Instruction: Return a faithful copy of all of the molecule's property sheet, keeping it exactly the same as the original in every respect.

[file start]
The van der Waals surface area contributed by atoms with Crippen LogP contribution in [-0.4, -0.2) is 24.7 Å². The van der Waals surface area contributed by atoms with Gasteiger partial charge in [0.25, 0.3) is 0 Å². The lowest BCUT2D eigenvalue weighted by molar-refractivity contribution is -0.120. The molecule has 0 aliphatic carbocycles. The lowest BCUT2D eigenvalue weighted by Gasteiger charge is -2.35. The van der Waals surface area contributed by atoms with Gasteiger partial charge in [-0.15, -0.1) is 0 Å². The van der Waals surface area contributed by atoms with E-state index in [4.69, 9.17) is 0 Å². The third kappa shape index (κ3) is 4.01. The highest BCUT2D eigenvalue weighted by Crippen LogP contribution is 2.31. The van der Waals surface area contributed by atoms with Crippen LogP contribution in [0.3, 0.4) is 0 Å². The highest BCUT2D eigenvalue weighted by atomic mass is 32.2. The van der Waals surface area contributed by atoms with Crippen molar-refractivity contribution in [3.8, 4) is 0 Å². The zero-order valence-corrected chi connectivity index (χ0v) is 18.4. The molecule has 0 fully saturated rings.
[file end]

The van der Waals surface area contributed by atoms with Crippen LogP contribution in [-0.4, -0.2) is 24.7 Å². The van der Waals surface area contributed by atoms with Gasteiger partial charge in [0.25, 0.3) is 0 Å². The lowest BCUT2D eigenvalue weighted by molar-refractivity contribution is -0.120. The molecule has 0 aliphatic carbocycles. The lowest BCUT2D eigenvalue weighted by Gasteiger charge is -2.35. The van der Waals surface area contributed by atoms with Gasteiger partial charge in [-0.15, -0.1) is 0 Å². The van der Waals surface area contributed by atoms with E-state index in [4.69, 9.17) is 0 Å². The third kappa shape index (κ3) is 4.01. The highest BCUT2D eigenvalue weighted by Crippen LogP contribution is 2.31. The van der Waals surface area contributed by atoms with Crippen LogP contribution in [0.3, 0.4) is 0 Å². The highest BCUT2D eigenvalue weighted by atomic mass is 32.2. The van der Waals surface area contributed by atoms with Crippen molar-refractivity contribution in [3.8, 4) is 0 Å². The zero-order valence-corrected chi connectivity index (χ0v) is 18.4. The molecule has 0 fully saturated rings.